Walk to the seaside to one of the very large erratic boulders. Pick up different type of stones. Transfer by bus to the harbor area of Laukvik. Geological introduction of some stones at this collectors site of all kind of stones from the area (not in situ).
Drive along the marvellous coast: Quaternary geology and marine terraces at Delp. Stream with an oxbow lake – Storvatnet. Archeological site (the remains of three Viking boat houses). Walk along the beach (bubblegum corals – Paragorgia arborea (a recent cold water coral) and notice the difference between wind blown (eolian) and (peri) glacial beach sand.
Evening at Polar Light Centre in Laukvik – Lecture by Rob Stammes on all scientific aspects of this phenomena. In the trip of 2021 we had one night with marvelous Northern Light. The photograph is taken at Moen’s Huset on September 3d 2021 at 23.30 hours.
The 2021 trip.
Day 3 Wednesday August 31st Route: Laukvik – Leknes – Nusfjord (Storvatnet lake) – Laukvik
One of the most interesting and nice outcrops we’ll find on this trip are eclogites. They consist of three minerals: green (omvasite), red garnets and white plagioclase. They originate in the collision zone of two continents on depths of 100 kilometers. We visit the sample site of the geologist Steltenpohl, who described these rocks in detail in 2011. Here the eclogites contain also the mineral kyanite. Kyanite is only formed under high P and T conditions.
Near Boe we can spot pseudotachylites in the exposed rocks, but also we can find there some glaciation striae on the rocksurface left there by the glaciers of the last Ice age.
On our way back we visit the charming old village Nusfjord – a UNESCO world heritage site.
Day 4 Thursday September 1st Vesterålen (Proterozoic)
Trip to Vesterålen (= the most Western islands of Norway) drive via Gullesfjord-Sortland, back along Eidsfjord to look at pseudotachylytes (fossil earthquakes) and Eidsfjord fault, Melbu ferry back.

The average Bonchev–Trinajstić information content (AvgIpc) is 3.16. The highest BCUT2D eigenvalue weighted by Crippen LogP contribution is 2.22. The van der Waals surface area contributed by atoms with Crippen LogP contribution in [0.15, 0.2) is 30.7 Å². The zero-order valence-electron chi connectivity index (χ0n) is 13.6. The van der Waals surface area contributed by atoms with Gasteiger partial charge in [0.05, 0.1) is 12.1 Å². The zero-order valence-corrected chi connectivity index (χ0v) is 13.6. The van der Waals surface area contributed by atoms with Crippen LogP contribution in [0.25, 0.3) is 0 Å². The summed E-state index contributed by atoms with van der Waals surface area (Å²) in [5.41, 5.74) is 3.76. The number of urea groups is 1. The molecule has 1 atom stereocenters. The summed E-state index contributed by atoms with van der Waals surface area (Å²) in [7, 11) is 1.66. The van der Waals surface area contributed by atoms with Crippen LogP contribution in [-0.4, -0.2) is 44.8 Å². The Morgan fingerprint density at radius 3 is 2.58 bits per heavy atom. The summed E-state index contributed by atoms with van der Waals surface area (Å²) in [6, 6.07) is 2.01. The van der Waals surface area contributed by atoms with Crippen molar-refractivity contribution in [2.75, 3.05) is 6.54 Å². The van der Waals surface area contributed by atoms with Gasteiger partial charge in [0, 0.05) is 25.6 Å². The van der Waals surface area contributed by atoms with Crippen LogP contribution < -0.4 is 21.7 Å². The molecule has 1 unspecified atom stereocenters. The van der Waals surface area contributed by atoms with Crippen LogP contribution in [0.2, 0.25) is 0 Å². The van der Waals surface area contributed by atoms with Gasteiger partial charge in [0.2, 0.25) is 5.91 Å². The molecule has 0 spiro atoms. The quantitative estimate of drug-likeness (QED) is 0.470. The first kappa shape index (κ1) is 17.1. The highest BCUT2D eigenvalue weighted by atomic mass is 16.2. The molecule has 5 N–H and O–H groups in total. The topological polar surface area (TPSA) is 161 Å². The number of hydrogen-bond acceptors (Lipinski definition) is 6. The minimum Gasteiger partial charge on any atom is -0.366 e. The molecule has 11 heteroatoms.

The whole trip from there over the island Sortland and Langoya takes 2h20 min to drive to the tiny village of Hovden with a little light house standing on the outermost Western shore of Norway. To the west you look straight to Iceland/Greenland. In the rocks under the lighthouse you can spot is a (geological) mappable border between monzonite and gabbro.
We’ll visit a variety of sites with exposures of Precambric rocks. The gabbro’s are sometimes layered. The lower part of it is dark and sometimes with magnetic veins in it and it’s possible to mine these rocks in the future for titanium. The upper gabbro layers are much lighter and contain more plagioclase, they are not only lighter in colour but also in weight. On the way back near Eidsfjorden we can spot the results of a ”fossil” earthquake in the valley side. This earthquake dates from the Caledonian orogenesis around 400 My ago. Back to Laukvik by the ferry Melbu – Fiskebol.
Day 5 Friday September 2nd: Laukvik – Henningsvaer – Laukvik
Geology of Hennigsvaer (a marvellous exposure of basement rocks with dolerite dykes, the Hopen intrusion, dated at 1863 Ma. Visit to the old fishermans village of Henninsvaer.
Day 6 Saturday September 3d Laukvik – Hanøy – Djupfjord- Laukvik
Archean rocks (graphite mine, Archean banded iron formation at Hanøy ferry stop, Archean orthopyroxene gneiss at Djupfjord)
Day 7 Sunday September 4th Boattrip on the fjords
Boattrip from Svolvaer harbour into the straight Raftsundet fjord to Troll fjorden and back. Explanation of the faulting system, all the bigger fjords of the Lofoten are NE/SW oriented as the Raftsundet is too, the Trollefjord is a fault with a direction rectangular to that.
Day 8 Monday September 5th Laukvik- Amsterdam (SAS) or to the UK
This trip is offered to you including the flight to the Lofoten. There is no direct flight from Amsterdam. We fly to Narvik (Evenes) or via Bodo to Svolvaer. The planes are getting smaller and smaller.
Please be reminded of travel and cancellation insurance and make sure your passport is valid.
Landscape at Laukvik
Also for geology of quarternary age there is a lot to see: marine terrace, dropstones, nunataks, u valleys, cirques. Explanations will be provided on the spot.
Scientific guidance: Dr Carly Faber – ass. professor geology at the Tromsø Arctic University
Logistics and local guides: Jos van Oosten en Liz Geurts (Byzondere Reizen)
Organisation: Paul van Olm – Georeizen NL in cooperation with Geoworld UK
Each day starts and ends at Kristine Moen’s Huset, the guesthouse of Jos & Liz in Laukvik.
Breakfast, lunch & dinner are all included and will be prepared by Liz
Price: € 1650.- (£ 1388.- per 23/04/2022)
Transportation : the minivans of Byzondere Reizen
- geological guidance by Dr Carly Faber (Tromsø Arctic University)
- transfer to Laukvik, all local transport (minivan Byzondere Reizen) including all ferries.
- Boattrip from Solvaer to Trollfjorden and back.
- Visit & lecture Polar Light Centre.
- Full board lodging at Kristine Moen’s Huset – drinks not included.
- airline ticket from Amsterdam or UK/USA to Oso-Evenes vv